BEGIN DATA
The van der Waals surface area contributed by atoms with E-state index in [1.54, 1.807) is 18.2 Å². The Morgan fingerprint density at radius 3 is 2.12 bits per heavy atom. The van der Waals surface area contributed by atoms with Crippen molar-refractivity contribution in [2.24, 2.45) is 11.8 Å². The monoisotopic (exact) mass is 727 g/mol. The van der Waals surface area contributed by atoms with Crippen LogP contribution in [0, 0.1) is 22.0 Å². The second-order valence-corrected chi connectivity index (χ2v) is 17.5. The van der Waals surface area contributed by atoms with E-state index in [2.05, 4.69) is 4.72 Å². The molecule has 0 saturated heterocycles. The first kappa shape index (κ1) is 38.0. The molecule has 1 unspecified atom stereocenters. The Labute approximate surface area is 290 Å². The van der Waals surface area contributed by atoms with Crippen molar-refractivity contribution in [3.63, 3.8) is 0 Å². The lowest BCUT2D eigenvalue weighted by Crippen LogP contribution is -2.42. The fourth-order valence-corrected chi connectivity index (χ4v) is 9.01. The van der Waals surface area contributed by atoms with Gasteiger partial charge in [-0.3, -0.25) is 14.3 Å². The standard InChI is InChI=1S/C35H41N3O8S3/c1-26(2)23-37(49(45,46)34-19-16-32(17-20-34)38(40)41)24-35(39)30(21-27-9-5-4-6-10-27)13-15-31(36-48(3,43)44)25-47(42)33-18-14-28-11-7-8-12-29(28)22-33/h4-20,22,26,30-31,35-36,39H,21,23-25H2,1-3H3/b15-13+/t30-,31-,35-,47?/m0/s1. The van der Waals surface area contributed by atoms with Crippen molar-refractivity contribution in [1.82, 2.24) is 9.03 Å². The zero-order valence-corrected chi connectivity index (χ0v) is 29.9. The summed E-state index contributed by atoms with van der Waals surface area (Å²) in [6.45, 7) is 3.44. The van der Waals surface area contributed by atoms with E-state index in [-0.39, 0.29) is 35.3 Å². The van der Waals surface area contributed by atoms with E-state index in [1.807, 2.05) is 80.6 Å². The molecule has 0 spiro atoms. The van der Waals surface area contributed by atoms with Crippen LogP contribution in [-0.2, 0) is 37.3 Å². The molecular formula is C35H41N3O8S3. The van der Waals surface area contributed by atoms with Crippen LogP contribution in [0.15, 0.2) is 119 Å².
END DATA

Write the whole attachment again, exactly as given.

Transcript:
The van der Waals surface area contributed by atoms with E-state index in [1.54, 1.807) is 18.2 Å². The Morgan fingerprint density at radius 3 is 2.12 bits per heavy atom. The van der Waals surface area contributed by atoms with Crippen molar-refractivity contribution in [2.24, 2.45) is 11.8 Å². The monoisotopic (exact) mass is 727 g/mol. The van der Waals surface area contributed by atoms with Crippen LogP contribution in [0, 0.1) is 22.0 Å². The second-order valence-corrected chi connectivity index (χ2v) is 17.5. The van der Waals surface area contributed by atoms with E-state index in [2.05, 4.69) is 4.72 Å². The molecule has 0 saturated heterocycles. The first kappa shape index (κ1) is 38.0. The molecule has 1 unspecified atom stereocenters. The Labute approximate surface area is 290 Å². The van der Waals surface area contributed by atoms with Crippen molar-refractivity contribution in [3.63, 3.8) is 0 Å². The lowest BCUT2D eigenvalue weighted by Crippen LogP contribution is -2.42. The fourth-order valence-corrected chi connectivity index (χ4v) is 9.01. The van der Waals surface area contributed by atoms with Gasteiger partial charge in [-0.3, -0.25) is 14.3 Å². The standard InChI is InChI=1S/C35H41N3O8S3/c1-26(2)23-37(49(45,46)34-19-16-32(17-20-34)38(40)41)24-35(39)30(21-27-9-5-4-6-10-27)13-15-31(36-48(3,43)44)25-47(42)33-18-14-28-11-7-8-12-29(28)22-33/h4-20,22,26,30-31,35-36,39H,21,23-25H2,1-3H3/b15-13+/t30-,31-,35-,47?/m0/s1. The van der Waals surface area contributed by atoms with Crippen molar-refractivity contribution in [1.82, 2.24) is 9.03 Å². The zero-order valence-corrected chi connectivity index (χ0v) is 29.9. The summed E-state index contributed by atoms with van der Waals surface area (Å²) in [6.45, 7) is 3.44. The van der Waals surface area contributed by atoms with E-state index in [-0.39, 0.29) is 35.3 Å². The van der Waals surface area contributed by atoms with E-state index in [1.807, 2.05) is 80.6 Å². The molecule has 0 spiro atoms. The van der Waals surface area contributed by atoms with Crippen LogP contribution in [-0.2, 0) is 37.3 Å². The molecular formula is C35H41N3O8S3. The van der Waals surface area contributed by atoms with Crippen LogP contribution in [0.15, 0.2) is 119 Å².